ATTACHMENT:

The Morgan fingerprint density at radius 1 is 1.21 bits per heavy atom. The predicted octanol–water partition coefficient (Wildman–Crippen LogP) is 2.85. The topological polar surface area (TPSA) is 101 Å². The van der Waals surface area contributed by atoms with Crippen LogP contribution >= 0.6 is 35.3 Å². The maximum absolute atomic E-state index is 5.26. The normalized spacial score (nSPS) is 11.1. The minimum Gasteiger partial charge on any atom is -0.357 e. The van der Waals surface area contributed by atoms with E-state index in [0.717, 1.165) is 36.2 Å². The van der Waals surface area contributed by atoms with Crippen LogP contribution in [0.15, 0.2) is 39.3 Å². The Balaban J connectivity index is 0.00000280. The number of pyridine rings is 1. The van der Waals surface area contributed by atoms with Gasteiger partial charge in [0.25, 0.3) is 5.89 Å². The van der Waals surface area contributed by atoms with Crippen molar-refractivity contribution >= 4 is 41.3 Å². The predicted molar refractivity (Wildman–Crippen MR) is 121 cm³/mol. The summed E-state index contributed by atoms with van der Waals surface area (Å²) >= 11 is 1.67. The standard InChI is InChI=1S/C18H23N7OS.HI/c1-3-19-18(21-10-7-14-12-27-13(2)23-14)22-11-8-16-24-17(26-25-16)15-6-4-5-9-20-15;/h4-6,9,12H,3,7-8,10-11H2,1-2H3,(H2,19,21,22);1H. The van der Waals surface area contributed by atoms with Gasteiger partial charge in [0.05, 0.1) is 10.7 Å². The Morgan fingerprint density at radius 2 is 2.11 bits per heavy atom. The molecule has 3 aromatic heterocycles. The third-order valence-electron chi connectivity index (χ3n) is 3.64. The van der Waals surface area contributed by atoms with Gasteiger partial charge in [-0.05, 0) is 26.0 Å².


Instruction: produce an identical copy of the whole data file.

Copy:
The Morgan fingerprint density at radius 1 is 1.21 bits per heavy atom. The predicted octanol–water partition coefficient (Wildman–Crippen LogP) is 2.85. The topological polar surface area (TPSA) is 101 Å². The van der Waals surface area contributed by atoms with Crippen LogP contribution >= 0.6 is 35.3 Å². The maximum absolute atomic E-state index is 5.26. The normalized spacial score (nSPS) is 11.1. The minimum Gasteiger partial charge on any atom is -0.357 e. The van der Waals surface area contributed by atoms with E-state index in [0.717, 1.165) is 36.2 Å². The van der Waals surface area contributed by atoms with Crippen LogP contribution in [0.15, 0.2) is 39.3 Å². The Balaban J connectivity index is 0.00000280. The number of pyridine rings is 1. The van der Waals surface area contributed by atoms with Gasteiger partial charge in [0.25, 0.3) is 5.89 Å². The van der Waals surface area contributed by atoms with Crippen molar-refractivity contribution >= 4 is 41.3 Å². The predicted molar refractivity (Wildman–Crippen MR) is 121 cm³/mol. The summed E-state index contributed by atoms with van der Waals surface area (Å²) >= 11 is 1.67. The standard InChI is InChI=1S/C18H23N7OS.HI/c1-3-19-18(21-10-7-14-12-27-13(2)23-14)22-11-8-16-24-17(26-25-16)15-6-4-5-9-20-15;/h4-6,9,12H,3,7-8,10-11H2,1-2H3,(H2,19,21,22);1H. The van der Waals surface area contributed by atoms with Gasteiger partial charge in [0.05, 0.1) is 10.7 Å². The Morgan fingerprint density at radius 2 is 2.11 bits per heavy atom. The molecule has 3 aromatic heterocycles. The third-order valence-electron chi connectivity index (χ3n) is 3.64. The van der Waals surface area contributed by atoms with Gasteiger partial charge in [-0.05, 0) is 26.0 Å².